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The Birth of the KADY Twins

The two stations were called the Kaydee Twins, and they were heard in the St. Louis area until 1965 when financial problems and a strong labor union shut them down.

Station KADY went on the air April 3, 1958, licensed to St. Charles at 1460 Kc. The corporation’s president and general manager, Harlan Moseley, Jr., who was a former advertising executive with Young & Rubicam, announced in a press release that the station had received permission from the F.C.C. to start program tests on that date, and it was decided to air programming from 5:30 a.m. until sundown. The transmitter and studios were about three miles north of St. Charles on Highway 94 at Route B in Boschertown.


Within a couple months of sign-on, KADY’s ownership changed hands and the corporation’s treasurer, William Cady, took control by purchasing Moseley’s shares. He started planning the expansion of the company to include an FM operation, and KADI-FM signed on December 11, 1959, at 96.5 Mhz. Cady was also a former ad man, and he hit the streets in October with an advertising rate card for both stations two months before the FM station was even on the air. His creativity shown in the card’s editorial content:

“With the many conflicting claims made today by competing radio stations, one thing stands out - it’s not the numbers in an audience, but rather the purchasing power those numbers represent, that counts.

“More than 50 percent of the mail received at KADY-KADI carries postmarks from St. Louis County postal zones or municipalities, where the average income is over $7,000; where almost 20 percent of the families own two or more cars, where almost 72 percent own one car; where almost 75 percent have had some high school education or more; and where the population has increased by 40.5 percent since 1950.”

KADI-FM had its transmitter in the city of St. Louis’ entertainment district at Grand and Olive atop the Continental Building. Unlike its AM counterpart, KADI was not required to sign off at sundown, and its program day ran from 5:30 a.m. to midnight.

The AM signal was simulcast during the hours it was on the air. At 5:30 a.m., listeners of both stations heard the news and duck report. Another duck report was aired at 4:15 p.m. Monday through Saturday. Most of the rest of the FM programming consisted of the sort of musical shows normally associated with early FM radio: “Stereo Album Time,” “KADI Matinee,” “Melody Lingers On,” Candlelight and Silver,” “Lamplighter’s Serenade,” “Starlight Symphony,” and “For Dreamers Only.” News was broadcast hourly on both stations.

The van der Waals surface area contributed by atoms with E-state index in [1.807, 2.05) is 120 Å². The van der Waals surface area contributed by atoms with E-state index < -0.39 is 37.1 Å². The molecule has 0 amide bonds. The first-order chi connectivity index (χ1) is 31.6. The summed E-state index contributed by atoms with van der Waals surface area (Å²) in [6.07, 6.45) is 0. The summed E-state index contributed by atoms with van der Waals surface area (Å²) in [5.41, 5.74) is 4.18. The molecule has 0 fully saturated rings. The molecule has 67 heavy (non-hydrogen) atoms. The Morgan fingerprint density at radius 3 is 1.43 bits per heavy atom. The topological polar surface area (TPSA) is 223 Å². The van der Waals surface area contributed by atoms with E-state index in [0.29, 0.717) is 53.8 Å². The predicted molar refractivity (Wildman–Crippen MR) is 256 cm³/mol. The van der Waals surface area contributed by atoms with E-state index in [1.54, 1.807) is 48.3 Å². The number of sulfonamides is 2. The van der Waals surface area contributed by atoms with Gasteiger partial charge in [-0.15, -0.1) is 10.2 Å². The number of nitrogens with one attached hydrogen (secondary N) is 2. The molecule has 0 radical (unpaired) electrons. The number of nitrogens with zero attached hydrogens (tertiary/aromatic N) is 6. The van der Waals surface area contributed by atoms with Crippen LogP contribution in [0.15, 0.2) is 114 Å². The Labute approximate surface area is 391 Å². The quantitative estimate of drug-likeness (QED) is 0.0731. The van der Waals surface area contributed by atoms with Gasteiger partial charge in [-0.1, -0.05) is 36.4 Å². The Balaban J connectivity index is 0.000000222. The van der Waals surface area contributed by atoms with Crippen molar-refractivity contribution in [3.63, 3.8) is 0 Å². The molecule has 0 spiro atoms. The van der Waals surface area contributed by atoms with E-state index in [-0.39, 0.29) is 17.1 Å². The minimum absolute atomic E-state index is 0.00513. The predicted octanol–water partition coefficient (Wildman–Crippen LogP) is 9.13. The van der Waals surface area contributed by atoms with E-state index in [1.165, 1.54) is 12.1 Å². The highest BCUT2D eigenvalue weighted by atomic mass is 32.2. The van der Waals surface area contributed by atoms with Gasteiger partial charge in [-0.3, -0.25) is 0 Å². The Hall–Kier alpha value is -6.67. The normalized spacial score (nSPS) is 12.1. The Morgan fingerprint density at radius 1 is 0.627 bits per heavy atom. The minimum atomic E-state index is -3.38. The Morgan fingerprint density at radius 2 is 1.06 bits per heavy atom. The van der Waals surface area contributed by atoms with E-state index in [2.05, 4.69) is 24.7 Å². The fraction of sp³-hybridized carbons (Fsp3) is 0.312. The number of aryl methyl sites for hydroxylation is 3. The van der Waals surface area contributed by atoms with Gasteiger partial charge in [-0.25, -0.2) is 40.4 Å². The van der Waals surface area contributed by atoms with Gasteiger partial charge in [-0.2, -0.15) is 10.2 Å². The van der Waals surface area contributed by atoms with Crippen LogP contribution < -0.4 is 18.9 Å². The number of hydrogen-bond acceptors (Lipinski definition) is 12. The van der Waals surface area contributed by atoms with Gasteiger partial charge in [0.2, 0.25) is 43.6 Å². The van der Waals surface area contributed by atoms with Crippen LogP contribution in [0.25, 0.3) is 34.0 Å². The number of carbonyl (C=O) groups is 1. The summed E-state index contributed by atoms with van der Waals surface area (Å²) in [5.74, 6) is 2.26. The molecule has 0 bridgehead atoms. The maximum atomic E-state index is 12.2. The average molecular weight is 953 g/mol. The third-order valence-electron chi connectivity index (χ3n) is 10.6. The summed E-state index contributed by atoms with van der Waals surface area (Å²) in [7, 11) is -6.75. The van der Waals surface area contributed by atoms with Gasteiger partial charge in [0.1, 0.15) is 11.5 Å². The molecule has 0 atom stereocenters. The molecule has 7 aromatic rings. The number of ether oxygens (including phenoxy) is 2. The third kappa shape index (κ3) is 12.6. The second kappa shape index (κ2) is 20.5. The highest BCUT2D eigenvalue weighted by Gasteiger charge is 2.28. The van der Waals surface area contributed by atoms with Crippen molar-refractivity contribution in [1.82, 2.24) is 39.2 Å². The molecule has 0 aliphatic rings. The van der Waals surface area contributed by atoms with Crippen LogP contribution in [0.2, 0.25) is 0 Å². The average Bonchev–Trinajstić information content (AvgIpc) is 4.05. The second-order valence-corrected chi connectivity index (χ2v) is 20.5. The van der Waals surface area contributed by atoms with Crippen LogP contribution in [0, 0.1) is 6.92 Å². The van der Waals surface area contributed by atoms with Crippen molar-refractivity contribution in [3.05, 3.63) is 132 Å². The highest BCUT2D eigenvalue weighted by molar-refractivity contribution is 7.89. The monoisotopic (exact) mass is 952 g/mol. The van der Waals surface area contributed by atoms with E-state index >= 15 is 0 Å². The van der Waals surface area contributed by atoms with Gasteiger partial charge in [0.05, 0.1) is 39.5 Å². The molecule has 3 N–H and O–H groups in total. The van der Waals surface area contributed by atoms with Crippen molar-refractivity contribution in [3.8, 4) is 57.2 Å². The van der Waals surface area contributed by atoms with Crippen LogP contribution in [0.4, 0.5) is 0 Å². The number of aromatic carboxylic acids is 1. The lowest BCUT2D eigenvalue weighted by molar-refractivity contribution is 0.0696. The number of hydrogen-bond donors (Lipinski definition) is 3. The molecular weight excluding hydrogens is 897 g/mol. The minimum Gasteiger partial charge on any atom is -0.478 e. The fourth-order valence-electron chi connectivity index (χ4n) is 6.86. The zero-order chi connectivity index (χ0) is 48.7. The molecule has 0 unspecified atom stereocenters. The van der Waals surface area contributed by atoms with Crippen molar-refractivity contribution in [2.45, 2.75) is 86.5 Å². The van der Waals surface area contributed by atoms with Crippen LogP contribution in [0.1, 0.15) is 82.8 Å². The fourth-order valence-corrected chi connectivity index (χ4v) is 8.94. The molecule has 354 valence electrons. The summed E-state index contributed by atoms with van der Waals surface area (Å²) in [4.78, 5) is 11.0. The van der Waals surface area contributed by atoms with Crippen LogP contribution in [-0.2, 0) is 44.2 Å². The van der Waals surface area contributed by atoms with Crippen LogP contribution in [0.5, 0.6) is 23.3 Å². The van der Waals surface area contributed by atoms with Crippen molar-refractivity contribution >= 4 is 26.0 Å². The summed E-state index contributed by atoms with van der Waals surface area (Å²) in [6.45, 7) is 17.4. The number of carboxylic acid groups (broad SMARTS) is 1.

In late 1962, the stations were sold again to another broadcaster, Rodney Erickson, who owned interest in a station in Syracuse, N.Y. He resigned his job as president of a television distribution company to devote all of his time to his radio stations.

Aubrey Williams took the job as manager of the local stations, but it appears, in retrospect, that Williams and Erickson were in over their heads. Employees of both stations sent a telegram to the F.C.C. on February 14, 1964, saying they would shut down the stations unless management paid all past-due and current wages in full. They made good on their threat the next day, and it was several days before management could get back on the air using temporary employees.

Williams told newspaper reporters the stations were two weeks in arrears on wages but negotiations were taking place to bring workers back.

KADI-FM remained off the air though, due to “technical difficulties.” There are conflicting reports in area newspapers and F.C.C. files regarding the life of KADI-FM after the shutdown, but according to F.C.C. files, authorization was granted to the owners to keep the station off the air through January 1966.

But on January 21, 1965, members of the International Brotherhood of Electrical Workers who worked at KADY walked out because they had not been paid in over a month. Owner Rodney Erickson ordered interim manager Homer Griffith to shut down the station so “financial reorganization” could take place.

(Reprinted with permission of the St. Louis Journalism Review. Originally published 10/03)